The five-day annual pilgrimage to the sacred city of Makka in Saudi Arabia is about to begin. The Hajj is a sacred journey that is integral to the Muslim faith. As one of the five pillars of Islam, each believer is required to perform the Hajj at least once in his or her life if they are physically and financially able.
The significance of this sacred journey can hardly be over stated. Every year, millions of Muslims from all over the globe assemble in same location and perform a series of rituals and prayers in memory of the Prophet Mohammed. The journey starts and ends at the Great Mosque in Makka. Worshippers circumambulate the Ka’ba, or sacred stone at the center of the holy precinct.
Diagram showing an overview of the route for the Hajj from Al Arabiya English
Preparations for the journey are also prescribed. At this very moment, hundred of thousands of Muslims are beginning to arrive to the holy site. They leave their worldly objects and comforts behind. Men wrap themselves in two unstitched white cloths, called the Ihram. Women wear modest clothing and head covering and refrain from wearing makeup or perfume.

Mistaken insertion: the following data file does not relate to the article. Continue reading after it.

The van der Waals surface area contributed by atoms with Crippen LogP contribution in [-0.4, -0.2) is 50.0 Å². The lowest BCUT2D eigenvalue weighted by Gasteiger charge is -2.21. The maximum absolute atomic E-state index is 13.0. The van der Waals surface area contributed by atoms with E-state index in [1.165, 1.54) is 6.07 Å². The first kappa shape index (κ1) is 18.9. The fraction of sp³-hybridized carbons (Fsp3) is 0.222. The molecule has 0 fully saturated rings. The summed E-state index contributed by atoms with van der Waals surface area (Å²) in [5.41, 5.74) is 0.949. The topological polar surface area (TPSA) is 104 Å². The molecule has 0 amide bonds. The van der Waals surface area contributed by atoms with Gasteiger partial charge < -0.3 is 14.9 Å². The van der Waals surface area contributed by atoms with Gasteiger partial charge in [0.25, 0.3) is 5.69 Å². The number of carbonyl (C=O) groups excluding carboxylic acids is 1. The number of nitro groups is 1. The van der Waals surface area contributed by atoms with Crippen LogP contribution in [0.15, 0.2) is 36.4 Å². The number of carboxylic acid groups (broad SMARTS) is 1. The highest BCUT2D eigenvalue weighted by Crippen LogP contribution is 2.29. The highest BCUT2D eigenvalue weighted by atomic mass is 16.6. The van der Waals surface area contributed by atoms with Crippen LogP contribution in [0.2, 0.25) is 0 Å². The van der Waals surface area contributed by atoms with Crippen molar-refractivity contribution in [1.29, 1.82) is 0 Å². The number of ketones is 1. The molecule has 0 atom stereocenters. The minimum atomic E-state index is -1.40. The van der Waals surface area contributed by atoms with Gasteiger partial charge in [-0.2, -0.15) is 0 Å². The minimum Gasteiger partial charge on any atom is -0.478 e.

People returning from the Hajj share experiences of deep spiritual and emotion power. Some have described being profoundly alone with God while surrounded by thousands of people. Pilgrims on the journey come from all walks of life, all income levels, and all ages. They speak multiple languages and come from nearly all countries or regions of the globe. And yet on the Hajj, they all are the same in committing to their faith and in worshipping God.
The Grand Mosque in Makkah is located in western Saudi Arabia